Although this section contains some of the longest climbs and highest peaks
of the AT in Georgia, I felt better after today's run than any in the previous
Why? Because I could RUN!! There was very little rock-dancing today.
That made such a big difference in how I felt both physically and mentally.
The photo above left shows some of the Trail today. Although all of it wasn't that
smooth, enough of it was that distance-wise I was able to run half or more of
today's section. I doubt I ran more than 40% of the distance yesterday or 35% on
either of the first two
Time-wise, however, I probably ran only about 25% today because of stops for
various reasons (water for Cody, pee break, photo ops, vistas to enjoy, notes to
write) and because I'm so doggone slow going up mountains! I'm also trying to
show some restraint at the beginning of my journey.
One thing I've learned in 25 years of running trails and 13 years of running
ultras is this: if I run or walk up a hill and get too wasted in
the process, I can't run down the other side efficiently. I'd rather have the
energy to boogie downhill than die going up. I also try to ascend hills at a
steady rate that doesn't require stopping to get my heart rate down.
I did this pretty well today. But since the climbs up Rocky (it wasn't),
Tray, Kelly, and Powell mountains were mostly straight and long, it
meant walking up at a snail's pace. However, because the rare "flat"
or undulating spots like the "Swag of the Blue Ridge" and the downhills were so
smooth and runnable today, I was able to descend at a very good pace for me (8½ to 9 minute miles, I'd guess).
In the process, I felt great all day and finally finished before I
estimated I would. Jim and Tater were able to climb about a mile and a half in to see
the end, but Jim was surprised when I called him from four miles out and he was
still at the campground, aiming to pick me up at a later time. (This was one
time we both had good cell reception at the same time.)
I started just before 10 AM (yeah, I know that's late, Horton!) and finished
at 3:45 PM. I don't know and don't care what pace that was. It was a tough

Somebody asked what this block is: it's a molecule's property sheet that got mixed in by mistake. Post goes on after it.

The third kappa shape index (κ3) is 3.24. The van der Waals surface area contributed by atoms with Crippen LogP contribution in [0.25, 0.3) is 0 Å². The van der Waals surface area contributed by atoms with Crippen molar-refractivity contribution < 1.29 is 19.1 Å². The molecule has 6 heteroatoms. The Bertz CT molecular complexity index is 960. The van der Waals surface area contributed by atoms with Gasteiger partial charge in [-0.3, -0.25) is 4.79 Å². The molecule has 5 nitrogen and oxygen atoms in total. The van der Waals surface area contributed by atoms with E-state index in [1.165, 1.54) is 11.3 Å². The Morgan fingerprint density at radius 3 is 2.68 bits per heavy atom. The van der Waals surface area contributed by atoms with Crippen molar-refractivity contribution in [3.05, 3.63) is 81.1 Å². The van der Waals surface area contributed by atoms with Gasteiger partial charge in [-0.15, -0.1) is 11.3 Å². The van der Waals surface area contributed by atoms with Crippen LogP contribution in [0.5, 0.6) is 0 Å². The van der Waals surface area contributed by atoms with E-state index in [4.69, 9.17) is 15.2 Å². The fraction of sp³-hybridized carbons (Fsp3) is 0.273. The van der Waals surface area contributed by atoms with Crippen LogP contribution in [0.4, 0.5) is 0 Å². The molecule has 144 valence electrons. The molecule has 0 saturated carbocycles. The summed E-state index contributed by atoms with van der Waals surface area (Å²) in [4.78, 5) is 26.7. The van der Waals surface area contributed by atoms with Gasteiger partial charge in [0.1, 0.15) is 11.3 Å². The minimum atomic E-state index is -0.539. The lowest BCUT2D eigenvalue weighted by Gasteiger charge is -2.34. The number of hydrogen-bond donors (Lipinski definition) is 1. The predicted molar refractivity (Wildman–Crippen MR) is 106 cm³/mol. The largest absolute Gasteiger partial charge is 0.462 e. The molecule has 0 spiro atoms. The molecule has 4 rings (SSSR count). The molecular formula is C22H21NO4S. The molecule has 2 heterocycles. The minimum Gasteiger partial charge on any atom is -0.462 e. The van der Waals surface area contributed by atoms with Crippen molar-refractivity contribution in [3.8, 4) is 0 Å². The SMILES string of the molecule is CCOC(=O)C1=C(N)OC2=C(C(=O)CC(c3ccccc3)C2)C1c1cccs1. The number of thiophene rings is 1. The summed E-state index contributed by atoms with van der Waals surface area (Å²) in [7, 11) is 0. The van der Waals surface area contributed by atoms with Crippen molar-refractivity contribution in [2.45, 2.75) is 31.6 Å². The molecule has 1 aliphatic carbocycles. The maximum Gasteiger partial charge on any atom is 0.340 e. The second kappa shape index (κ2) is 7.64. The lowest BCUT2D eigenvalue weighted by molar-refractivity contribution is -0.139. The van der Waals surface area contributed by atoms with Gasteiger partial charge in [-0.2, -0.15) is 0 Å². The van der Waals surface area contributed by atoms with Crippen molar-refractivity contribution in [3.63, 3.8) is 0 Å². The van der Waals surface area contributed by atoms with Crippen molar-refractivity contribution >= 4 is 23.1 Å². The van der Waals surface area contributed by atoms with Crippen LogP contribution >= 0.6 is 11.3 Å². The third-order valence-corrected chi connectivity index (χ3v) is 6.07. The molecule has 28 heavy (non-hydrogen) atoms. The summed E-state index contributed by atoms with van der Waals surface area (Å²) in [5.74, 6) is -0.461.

section with all the elevation gain, run mostly from 3,500 feet to 4,430 feet
high (I live and train at 1,000 feet), but I felt like a million bucks all day.
What a feeling!
WHERE DID ALL THE HIKERS GO?
It's a good thing I don't mind running alone all day. I saw exactly ONE other
person on the Trail today besides Jim (and only six yesterday), and she was
going the other direction. I'm glad I had Cody for company. His youthful antics are
cute and he's a good listener.
I was hoping to run into "Bob," an 80-year-old thru-hiker I learned about at
Neel's Gap. The store clerk said he was going slowly and I should catch him in a
day or two. That was two days ago.
He may have been in a shelter when I went by. Many of the shelters in Georgia
are so far off the Trail that you can't see them, and I haven't taken the time
to go down (they always seem to be down, probably to be closer to a spring) to
any of them. Bob was concerned about not having any other folks to hike with. I
can vouch that they just aren't out here in this area right now. The bulk are in
NC, TN, and VA by now, and the students who will be graduating from college and
thru-hiking before settling down in new jobs are still in school a bit
I've enjoyed so many panoramic vistas from the ridge tops in Georgia that I
also by-passed a sign a couple miles from the end of today's section that read,
"Vista." I don't know how far it was, but I wasn't going. It couldn't possibly
have been any better than the gazillion I've already seen right from the Trail!
I'm usually a sucker for such signs on trails or scenic roads like the Blue
Ridge Parkway, but eventually I get OD'd and don't stop at every new overlook. I
know there are plenty more ahead that will be even more awe-inspiring.